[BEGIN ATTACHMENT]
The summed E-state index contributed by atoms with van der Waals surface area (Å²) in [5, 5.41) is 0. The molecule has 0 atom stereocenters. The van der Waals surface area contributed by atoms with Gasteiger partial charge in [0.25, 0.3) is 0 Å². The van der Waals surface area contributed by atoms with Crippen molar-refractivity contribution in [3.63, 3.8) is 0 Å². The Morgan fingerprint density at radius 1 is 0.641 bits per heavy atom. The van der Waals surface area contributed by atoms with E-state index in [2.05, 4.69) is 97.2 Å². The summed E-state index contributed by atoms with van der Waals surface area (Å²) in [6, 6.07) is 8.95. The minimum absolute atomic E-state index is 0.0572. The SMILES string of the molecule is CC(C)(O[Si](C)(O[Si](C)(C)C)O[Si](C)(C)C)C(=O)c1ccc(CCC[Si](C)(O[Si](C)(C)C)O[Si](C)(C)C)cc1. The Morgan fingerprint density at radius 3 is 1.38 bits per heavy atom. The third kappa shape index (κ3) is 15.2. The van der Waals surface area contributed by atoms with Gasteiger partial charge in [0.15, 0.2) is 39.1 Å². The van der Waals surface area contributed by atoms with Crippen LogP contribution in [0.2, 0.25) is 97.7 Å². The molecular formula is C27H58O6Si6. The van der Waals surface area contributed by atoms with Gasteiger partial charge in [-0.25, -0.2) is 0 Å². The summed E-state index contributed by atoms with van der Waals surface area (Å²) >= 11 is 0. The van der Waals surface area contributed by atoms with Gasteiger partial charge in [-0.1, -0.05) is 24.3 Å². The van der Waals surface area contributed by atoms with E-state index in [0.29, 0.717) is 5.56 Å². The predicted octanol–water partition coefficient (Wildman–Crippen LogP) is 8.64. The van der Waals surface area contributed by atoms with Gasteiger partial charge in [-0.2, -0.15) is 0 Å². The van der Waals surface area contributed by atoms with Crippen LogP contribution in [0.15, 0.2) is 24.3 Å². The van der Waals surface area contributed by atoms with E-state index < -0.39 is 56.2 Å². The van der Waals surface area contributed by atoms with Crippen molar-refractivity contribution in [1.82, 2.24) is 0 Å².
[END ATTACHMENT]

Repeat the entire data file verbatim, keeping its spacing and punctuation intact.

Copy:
The summed E-state index contributed by atoms with van der Waals surface area (Å²) in [5, 5.41) is 0. The molecule has 0 atom stereocenters. The van der Waals surface area contributed by atoms with Gasteiger partial charge in [0.25, 0.3) is 0 Å². The van der Waals surface area contributed by atoms with Crippen molar-refractivity contribution in [3.63, 3.8) is 0 Å². The Morgan fingerprint density at radius 1 is 0.641 bits per heavy atom. The van der Waals surface area contributed by atoms with E-state index in [2.05, 4.69) is 97.2 Å². The summed E-state index contributed by atoms with van der Waals surface area (Å²) in [6, 6.07) is 8.95. The minimum absolute atomic E-state index is 0.0572. The SMILES string of the molecule is CC(C)(O[Si](C)(O[Si](C)(C)C)O[Si](C)(C)C)C(=O)c1ccc(CCC[Si](C)(O[Si](C)(C)C)O[Si](C)(C)C)cc1. The Morgan fingerprint density at radius 3 is 1.38 bits per heavy atom. The third kappa shape index (κ3) is 15.2. The van der Waals surface area contributed by atoms with Gasteiger partial charge in [0.15, 0.2) is 39.1 Å². The van der Waals surface area contributed by atoms with Crippen LogP contribution in [0.2, 0.25) is 97.7 Å². The molecular formula is C27H58O6Si6. The van der Waals surface area contributed by atoms with Gasteiger partial charge in [-0.25, -0.2) is 0 Å². The summed E-state index contributed by atoms with van der Waals surface area (Å²) >= 11 is 0. The van der Waals surface area contributed by atoms with Gasteiger partial charge in [-0.1, -0.05) is 24.3 Å². The van der Waals surface area contributed by atoms with E-state index in [0.29, 0.717) is 5.56 Å². The predicted octanol–water partition coefficient (Wildman–Crippen LogP) is 8.64. The van der Waals surface area contributed by atoms with Gasteiger partial charge in [-0.2, -0.15) is 0 Å². The van der Waals surface area contributed by atoms with Crippen LogP contribution in [0.15, 0.2) is 24.3 Å². The van der Waals surface area contributed by atoms with E-state index < -0.39 is 56.2 Å². The van der Waals surface area contributed by atoms with Crippen molar-refractivity contribution in [1.82, 2.24) is 0 Å².